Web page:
Why the Biden Administration is Keeping the Internet Up in Russia?





The US strategy for curbing the Russian attack on Ukraine has largely been to weaken Russia militarily, by supplying the Ukrainians with weapons and intelligence, and economically through sanctions.

Given the brutality we’ve seen in recent weeks, some may wonder why the Biden administration hasn’t taken urgent steps to disrupt Russian internet access. This would certainly hamper the Kremlin’s propaganda campaign and, as a result, its efforts to evoke domestic support for the invasion. In light of that fact, the Biden administration’s reluctance to do so underscores the important role the Internet plays in modern warfare. It is an essential tool that helps shape public opinion.

Late last week, the US Treasury Department officially announced it would exempt a class of Internet and telecommunications providers from the latest round of Russian sanctions.

The exceptions include “services, software, hardware or technology” related to “the exchange of communications over the Internet, such as instant messaging, video conferencing, chatting and emailing, social networking, sharing of photos, films and documents, browsing the web, blogging, web hosting and domain name registration services.”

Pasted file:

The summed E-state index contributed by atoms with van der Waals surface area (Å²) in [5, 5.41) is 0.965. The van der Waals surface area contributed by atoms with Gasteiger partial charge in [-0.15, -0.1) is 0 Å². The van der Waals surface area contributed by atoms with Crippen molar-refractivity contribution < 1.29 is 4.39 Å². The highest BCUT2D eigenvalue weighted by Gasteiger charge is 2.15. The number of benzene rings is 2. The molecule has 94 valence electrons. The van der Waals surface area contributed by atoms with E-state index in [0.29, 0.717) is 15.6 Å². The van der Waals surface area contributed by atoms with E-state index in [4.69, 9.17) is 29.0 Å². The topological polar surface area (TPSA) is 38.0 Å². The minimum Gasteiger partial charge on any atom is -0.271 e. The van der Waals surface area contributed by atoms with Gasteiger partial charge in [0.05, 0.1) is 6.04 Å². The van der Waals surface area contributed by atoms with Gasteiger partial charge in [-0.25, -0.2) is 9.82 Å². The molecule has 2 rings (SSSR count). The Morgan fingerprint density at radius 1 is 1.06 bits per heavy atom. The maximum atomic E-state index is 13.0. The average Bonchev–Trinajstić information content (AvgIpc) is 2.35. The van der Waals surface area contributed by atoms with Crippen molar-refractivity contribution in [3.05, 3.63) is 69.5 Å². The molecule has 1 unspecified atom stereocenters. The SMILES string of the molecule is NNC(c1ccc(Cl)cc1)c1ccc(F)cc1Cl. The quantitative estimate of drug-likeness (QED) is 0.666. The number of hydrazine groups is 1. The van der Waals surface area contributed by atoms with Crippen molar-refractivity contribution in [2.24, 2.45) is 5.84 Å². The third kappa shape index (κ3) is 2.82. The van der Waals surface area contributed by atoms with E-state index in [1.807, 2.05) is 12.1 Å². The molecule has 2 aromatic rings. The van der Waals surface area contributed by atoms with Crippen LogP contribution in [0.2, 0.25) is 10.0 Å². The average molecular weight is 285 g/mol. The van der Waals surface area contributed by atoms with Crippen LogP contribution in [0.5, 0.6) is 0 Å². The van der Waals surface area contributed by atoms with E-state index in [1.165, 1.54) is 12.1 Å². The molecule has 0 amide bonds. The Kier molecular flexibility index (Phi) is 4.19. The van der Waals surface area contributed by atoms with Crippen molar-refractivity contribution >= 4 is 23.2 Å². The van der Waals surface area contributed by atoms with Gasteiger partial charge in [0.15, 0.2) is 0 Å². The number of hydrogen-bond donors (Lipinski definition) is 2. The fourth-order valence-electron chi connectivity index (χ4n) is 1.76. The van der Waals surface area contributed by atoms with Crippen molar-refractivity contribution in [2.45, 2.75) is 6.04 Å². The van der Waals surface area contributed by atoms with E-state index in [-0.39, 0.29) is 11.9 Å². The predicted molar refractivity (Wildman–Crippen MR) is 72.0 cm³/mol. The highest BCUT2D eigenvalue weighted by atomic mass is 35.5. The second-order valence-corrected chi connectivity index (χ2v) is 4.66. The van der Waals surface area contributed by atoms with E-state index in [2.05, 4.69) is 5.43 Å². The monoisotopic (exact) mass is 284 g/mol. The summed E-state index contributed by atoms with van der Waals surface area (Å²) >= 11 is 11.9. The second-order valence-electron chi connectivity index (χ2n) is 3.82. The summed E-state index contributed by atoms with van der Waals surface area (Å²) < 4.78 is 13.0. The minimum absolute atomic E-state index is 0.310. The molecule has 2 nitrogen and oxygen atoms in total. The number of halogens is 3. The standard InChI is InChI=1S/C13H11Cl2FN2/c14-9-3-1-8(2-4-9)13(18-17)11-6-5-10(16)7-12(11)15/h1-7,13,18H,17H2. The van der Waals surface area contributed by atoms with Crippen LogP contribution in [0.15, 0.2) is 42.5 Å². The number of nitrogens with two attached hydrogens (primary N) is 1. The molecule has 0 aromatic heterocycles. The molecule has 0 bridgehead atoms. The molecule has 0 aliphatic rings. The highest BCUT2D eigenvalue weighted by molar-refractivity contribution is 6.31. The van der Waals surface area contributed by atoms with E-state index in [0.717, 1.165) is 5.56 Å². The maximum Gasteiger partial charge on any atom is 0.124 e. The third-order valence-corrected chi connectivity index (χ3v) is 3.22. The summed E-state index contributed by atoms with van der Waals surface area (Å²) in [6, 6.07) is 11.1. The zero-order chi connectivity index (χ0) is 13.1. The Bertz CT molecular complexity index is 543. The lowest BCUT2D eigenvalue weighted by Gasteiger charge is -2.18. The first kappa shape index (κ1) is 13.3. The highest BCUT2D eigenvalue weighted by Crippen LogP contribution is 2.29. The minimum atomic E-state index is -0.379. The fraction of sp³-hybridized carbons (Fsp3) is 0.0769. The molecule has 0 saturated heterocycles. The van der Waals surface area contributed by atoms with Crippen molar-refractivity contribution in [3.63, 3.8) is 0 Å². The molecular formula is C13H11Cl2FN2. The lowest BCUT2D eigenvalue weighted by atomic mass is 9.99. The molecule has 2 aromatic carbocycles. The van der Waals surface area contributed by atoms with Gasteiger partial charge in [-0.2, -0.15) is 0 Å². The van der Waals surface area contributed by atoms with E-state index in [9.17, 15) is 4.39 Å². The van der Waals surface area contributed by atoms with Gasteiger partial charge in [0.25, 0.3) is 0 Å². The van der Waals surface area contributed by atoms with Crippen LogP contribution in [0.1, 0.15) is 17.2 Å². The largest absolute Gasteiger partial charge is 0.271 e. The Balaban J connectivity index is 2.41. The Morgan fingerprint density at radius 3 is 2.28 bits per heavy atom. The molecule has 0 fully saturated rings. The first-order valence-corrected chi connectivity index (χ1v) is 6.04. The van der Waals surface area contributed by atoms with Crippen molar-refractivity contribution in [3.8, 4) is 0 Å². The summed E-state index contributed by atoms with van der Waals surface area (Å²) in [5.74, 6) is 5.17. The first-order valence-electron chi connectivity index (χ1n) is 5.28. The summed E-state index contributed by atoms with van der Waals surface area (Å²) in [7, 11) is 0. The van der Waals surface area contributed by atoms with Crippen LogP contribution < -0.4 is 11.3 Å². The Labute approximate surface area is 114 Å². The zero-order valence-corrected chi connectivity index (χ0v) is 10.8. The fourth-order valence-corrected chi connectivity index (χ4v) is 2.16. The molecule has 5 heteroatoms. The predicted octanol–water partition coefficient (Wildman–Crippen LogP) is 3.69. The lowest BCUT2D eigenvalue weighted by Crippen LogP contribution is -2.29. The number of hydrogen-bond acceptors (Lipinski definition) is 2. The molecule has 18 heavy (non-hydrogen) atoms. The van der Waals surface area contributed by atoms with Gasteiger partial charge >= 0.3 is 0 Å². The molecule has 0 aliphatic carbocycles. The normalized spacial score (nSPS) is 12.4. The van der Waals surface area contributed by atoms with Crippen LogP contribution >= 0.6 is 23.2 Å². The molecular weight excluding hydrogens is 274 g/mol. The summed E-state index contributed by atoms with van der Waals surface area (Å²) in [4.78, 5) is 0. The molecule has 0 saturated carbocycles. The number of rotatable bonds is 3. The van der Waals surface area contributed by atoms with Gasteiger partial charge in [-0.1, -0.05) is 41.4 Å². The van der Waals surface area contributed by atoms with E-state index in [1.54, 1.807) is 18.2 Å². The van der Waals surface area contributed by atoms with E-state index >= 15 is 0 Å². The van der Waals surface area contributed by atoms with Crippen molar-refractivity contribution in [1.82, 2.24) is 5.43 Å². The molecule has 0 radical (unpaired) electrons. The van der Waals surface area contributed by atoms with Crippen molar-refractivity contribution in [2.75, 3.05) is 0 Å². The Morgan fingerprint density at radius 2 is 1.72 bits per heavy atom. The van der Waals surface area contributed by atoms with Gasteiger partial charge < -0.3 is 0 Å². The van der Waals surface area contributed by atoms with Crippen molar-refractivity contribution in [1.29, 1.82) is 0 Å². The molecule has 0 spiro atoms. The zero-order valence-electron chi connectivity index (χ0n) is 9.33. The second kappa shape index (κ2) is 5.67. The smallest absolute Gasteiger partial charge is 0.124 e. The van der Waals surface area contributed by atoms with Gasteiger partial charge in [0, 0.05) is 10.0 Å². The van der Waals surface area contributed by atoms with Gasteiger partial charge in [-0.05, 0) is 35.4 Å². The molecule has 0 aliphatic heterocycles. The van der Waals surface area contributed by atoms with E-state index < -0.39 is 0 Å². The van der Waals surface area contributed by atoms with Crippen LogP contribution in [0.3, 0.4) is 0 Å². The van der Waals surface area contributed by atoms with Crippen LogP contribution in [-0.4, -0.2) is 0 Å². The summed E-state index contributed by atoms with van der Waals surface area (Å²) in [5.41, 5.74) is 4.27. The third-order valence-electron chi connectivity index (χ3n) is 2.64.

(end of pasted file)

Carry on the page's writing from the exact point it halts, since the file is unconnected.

Photo illustration: a URL against the colors of the Russian flag
MSNBC/Getty Images

The government said it made these exceptions “to support the flow of information and access to the Internet that provides the Russian people with outside perspectives.”

In other words, keeping the Russians online and connected to the outside world, where they can receive information that counteracts the Kremlin’s points of discussion, is in the interest of the United States and the world. That’s in line with guidelines from human rights groups, which warned the government about the downside of cutting off Russia’s access.

By doing so, they said, the Kremlin could be able to create a so-called “splinternet,” or a nationalized version of the Internet that is exclusively controlled by the Kremlin and disconnected from the global Internet infrastructure.

In the early weeks of the Russian invasion, there were reports that the Biden administration was considering temporary interruptions to Russian internet service. The White House has warned of the high likelihood of Russian cyber-attacks on the US, so there is always the possibility that the Biden administration will waive the sanctions exemption or take aggressive steps to hinder internet access in Russia.

For now, the government sees that access as an integral part of its effort to end the war.




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